Protection of the caves appears effective. However, there is some room for improvement (management activities related to surface areas and the cave environment must be well connected). Sharing of economic benefits derived from tourism with local people in area and their involvement could also be improved. Results of management evaluation (Tomaškinová & Tomaškin, 2013) showed a need for more effective management and protection in the Slovak Karst national park area, including in such topics as zoning, cooperation, marketing and PR, communication and involvement of relevant stakeholders and regional development.
Boundaries
Mostly Effective
The site's northern and southern boundaries are defined by the geological borderline between karstic and nonkarstic rocks, whilst the western and northeasternmost points comprise Jelšava town and Jasov village, respectively (IUCN, 2000). Boundaries are adequate to maintain the property's values. However, they are not well known by local residents, communities and landowners (States Parties of Hungary and Slovakia, 2014).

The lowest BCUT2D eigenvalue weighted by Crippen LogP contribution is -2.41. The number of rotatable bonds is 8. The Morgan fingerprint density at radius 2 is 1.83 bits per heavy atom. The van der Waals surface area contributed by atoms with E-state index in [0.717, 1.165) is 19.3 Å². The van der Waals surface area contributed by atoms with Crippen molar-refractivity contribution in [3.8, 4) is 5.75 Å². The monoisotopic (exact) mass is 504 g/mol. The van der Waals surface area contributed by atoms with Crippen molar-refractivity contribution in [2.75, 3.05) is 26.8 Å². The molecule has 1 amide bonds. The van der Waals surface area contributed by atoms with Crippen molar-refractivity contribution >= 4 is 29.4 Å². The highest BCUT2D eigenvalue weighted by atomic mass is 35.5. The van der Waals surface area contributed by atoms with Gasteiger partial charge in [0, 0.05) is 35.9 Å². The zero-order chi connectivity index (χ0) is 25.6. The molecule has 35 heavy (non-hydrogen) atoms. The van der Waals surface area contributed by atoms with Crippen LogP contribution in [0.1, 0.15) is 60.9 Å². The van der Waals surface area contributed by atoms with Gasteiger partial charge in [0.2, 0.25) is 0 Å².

Integration into regional and national planning systems
Mostly Effective
Both national parks are well integrated into the regional systems of protected areas and are also Multi-Internationally Designated Areas (Natura 2000, Ramsar site, Biosphere Reserve). In Slovakia the caves are located almost exlusively within the territory of the Slovak Karst National Park and the Slovak Paradise National Park (Dobsina Ice Cave within Stratena cave system).
Relationships with local people
Some Concern
There is one sizeable settlement (Silica) and two hamlets within the Slovak protected area and two villages (Aggtelek and Jósvafő with approximately 1,100 inhabitants) inside the Aggtelek National Park's boundaries (World Heritage Committee, 2013). Some challenges remain related to ensuring better involvement of key stakeholders in site management, communications and benefits sharing. Socio-economic situation of the Aggtelek Karst microregion is relatively better than that of the neighbouring regions, and this relative welfare is due to the existence of the national park and Baradla Cave (Telbisz et al., 2020).
Legal framework
Mostly Effective